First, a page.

oday Nigeria as a country has overtaken South Africa and become continent’s biggest economy there is. Besides, in some quarters, it is highly orchestrated that Nigeria’s weakest link could become its greatest assets in the next couple of years to come especially when it comes to its human capital resources, market potentials, young growing population and macroeconomic stability of GDP growth 7.1%. It has been predicted that Nigeria GDP can easily rise to US$4.9 trillion by 2050 by World Bank.
Although, nobody is expecting Nigeria to perform to par especially in global forum where corruption discussion is the center focus, as many put far too much weight on the negative images that are well-known - crime and corruption in Nigeria, but when you begin to think of a nation
With mixed economy, one might generally say about Nigeria as an example of rebase went wrong with 24yrs behind it is easier to be positively surprised about Nigeria sudden economic growth in the face of the imminent social problem.
To the man in the street, it will make no difference at all. But it'll be of some interest to economists. Certain ratios will change, for example the debt to GDP ratio will fall. And on a GDP basis, Nigeria will become the largest economy in Africa, knocking South Africa into second place. Nigeria's rebased GDP is thought to be around $510bn compared with South Africa's GDP of $370.3bn at the end of 2013.
But as an economist I would like to point out that Nigeria's economic output is underperforming because at 170 million people, its population is three times larger than South Africa's. And on a per-capita basis, South Africa's GDP per capita numbers are three times larger than Nigeria's ($11,800 Vs $2,800 est. 2013) respectively . So, while Nigeria can claim the crown of Africa's largest economy, there are certain caveats.
The best way to look at it is the impact of the proposed new base year of 2008 will lead to a larger GDP base and this new denominator may lead to a slowdown in the rate of accretion in subsequent quarters.
In my opinion, when the GDP is finally rebased, the GDP growth rate of the country could drop from the current 6-7 percent range, to around 3.5 to 5 percent. On the other hand, if Nigeria is to continue to achieve the 6-7 percent growth rate after the rebasing, it means that the country will have to post a much higher level of economic output per quarter than it is currently doing.
This higher output would need to be induced by big domestics and FDIs investments aimed at plugging the massive infrastructural deficit.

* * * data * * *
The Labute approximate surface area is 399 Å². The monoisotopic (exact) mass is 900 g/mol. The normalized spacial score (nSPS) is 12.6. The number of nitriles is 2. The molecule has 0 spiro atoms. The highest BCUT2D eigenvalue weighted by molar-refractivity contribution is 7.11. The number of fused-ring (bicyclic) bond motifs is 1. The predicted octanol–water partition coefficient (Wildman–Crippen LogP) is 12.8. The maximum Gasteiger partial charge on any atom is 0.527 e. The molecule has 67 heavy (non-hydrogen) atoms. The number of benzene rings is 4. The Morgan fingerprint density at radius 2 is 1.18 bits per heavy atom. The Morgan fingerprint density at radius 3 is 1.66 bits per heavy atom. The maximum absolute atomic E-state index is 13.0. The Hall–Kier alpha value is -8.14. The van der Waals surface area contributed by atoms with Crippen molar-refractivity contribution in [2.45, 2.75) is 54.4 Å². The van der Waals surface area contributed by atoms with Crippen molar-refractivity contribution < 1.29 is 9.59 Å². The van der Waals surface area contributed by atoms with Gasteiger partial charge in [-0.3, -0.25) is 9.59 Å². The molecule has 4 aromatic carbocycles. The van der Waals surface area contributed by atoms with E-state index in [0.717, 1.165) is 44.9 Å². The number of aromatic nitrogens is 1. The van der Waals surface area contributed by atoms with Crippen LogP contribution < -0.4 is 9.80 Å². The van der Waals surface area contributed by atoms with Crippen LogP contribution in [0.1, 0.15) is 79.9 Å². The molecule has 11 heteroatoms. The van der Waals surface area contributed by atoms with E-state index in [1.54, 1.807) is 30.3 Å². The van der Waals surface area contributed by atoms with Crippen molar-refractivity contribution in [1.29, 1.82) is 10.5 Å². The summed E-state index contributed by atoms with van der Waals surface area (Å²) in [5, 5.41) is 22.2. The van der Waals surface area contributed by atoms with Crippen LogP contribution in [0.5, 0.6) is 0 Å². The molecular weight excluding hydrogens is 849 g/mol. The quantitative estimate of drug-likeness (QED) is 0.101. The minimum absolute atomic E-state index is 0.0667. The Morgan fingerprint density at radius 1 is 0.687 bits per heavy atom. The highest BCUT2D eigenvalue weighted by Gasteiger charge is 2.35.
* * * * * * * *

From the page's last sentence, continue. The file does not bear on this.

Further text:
Given all circumstances without sufficient enabling environment & FDI investments in infrastructure, especially on power supply, roads, rail, sea ports and security. If these does not happen Nigeria’s economic output may continue to suffer from some significant dysfunctional patterns which may undermine the growth trajectory in the long term”.
Nigeria has a modest debt to GDP ratio of below 20 percent at current levels, and the outlook for the ratio indicates a further moderation after the rebasing.”While policy makers may be quick to applaud the country’s benign Debt to GDP, we must note that the 2013 – 2015 estimates of the Budget Office indicate that the country may use up to 10 percent of its entire Gross Federally Collectible Revenue for 2013 and 2014 and 9 percent in 2015 for debt servicing (domestic and external debts)”.
“Policy makers should thus adopt a cautionary stance over the sustainability of debt levels at the current revenue base. The debt to GDP will only make meaning to Nigeria if there is a determined effort to widen the tax net as GDP expands”. Without this, Nigeria may accelerate debt levels without matching it with the commensurate repayment capacity”.
“Another drawback of the GDP rebasing is that it will further embellish Nigeria’s poor human development indicators. With a GDP size that may place Nigeria as an emerging economy, it becomes more tenuous for policy makers to explain the current significant poverty and unemployment levels within the country”.
It is a known fact that most governments overhaul GDP calculations every few years, to reflect changes in output and consumption, such as telecoms, financial services and internet usage. Nigeria has not done so since 1990 suggesting that the previous GDP framework underestimated economic activity.